The meeting at which agreement was reached last night began as a preliminary session to give direction to the final negotiations involving Cooke, Alexander, D.C. Council Chairman John A. Wilson (D) and D.C. Corporation Counsel John Payton.

"We knew we were getting close to a deal, but we didn't think it would be closed today," Alexander said. "We were pleasantly surprised."

"Both sides," according to Payton, "decided this was the deal that should happen, and when you get that kind of momentum, you get a deal."

"I never really gave up on it," said Wilson, who left the meeting early to attend a private dinner honoring President-elect Clinton. But he conceded that "there were days when I didn't think it would ever come to fruition."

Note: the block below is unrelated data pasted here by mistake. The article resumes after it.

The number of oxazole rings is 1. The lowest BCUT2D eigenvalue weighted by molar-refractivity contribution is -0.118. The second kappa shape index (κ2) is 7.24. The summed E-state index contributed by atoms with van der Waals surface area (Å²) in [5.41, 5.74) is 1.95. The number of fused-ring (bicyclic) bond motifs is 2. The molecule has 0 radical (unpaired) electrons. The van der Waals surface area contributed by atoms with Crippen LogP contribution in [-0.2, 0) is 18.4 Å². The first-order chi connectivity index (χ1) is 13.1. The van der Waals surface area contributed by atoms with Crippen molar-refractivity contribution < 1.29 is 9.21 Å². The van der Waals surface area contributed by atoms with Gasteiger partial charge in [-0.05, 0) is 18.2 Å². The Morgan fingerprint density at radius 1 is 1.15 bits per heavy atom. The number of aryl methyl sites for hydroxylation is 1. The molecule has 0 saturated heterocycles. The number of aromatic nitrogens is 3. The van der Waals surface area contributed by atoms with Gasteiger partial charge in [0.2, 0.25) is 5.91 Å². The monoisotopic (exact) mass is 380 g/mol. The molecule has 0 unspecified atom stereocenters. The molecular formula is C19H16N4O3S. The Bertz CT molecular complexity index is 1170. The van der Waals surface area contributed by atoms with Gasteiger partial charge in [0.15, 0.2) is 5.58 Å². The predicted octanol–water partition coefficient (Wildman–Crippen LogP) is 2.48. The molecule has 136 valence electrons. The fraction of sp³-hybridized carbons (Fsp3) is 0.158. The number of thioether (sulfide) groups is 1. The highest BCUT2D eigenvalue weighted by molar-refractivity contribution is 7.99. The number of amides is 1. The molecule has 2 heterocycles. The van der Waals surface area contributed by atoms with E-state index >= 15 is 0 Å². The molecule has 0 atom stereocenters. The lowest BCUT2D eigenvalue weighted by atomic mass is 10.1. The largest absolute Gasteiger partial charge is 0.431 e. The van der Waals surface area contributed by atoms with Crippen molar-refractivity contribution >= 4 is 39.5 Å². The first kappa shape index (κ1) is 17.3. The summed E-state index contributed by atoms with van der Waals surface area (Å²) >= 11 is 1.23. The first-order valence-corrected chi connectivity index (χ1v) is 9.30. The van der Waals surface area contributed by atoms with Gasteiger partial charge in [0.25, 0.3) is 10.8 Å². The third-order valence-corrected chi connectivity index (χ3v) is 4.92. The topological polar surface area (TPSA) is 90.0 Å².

The session ended a few minutes before 10 p.m. with a congratulatory telephone call between Cooke and the mayor.

A longtime opponent of plans to build a stadium, Herb Harris Jr., president of the Kingman Park Citizens Association, said his group is preparing "to go on the offensive."

He said questions about the impact of the new stadium on the environment and quality of life in the Kingman Park neighborhood of Northeast Washington remain to be addressed, while "our elected officials have basically lain down and decided to give Jack Kent Cooke what he wants . . . to sacrifice the District of Columbia for the sake of a good ball team."

Cooke has been seeking to build a new stadium in the area since 1987, when he told the city he wanted a larger facility for his team. The 55,000-seat RFK Stadium is among the National Football League's smallest stadiums, and it lacks lucrative skyboxes featured in the league's newer stadiums.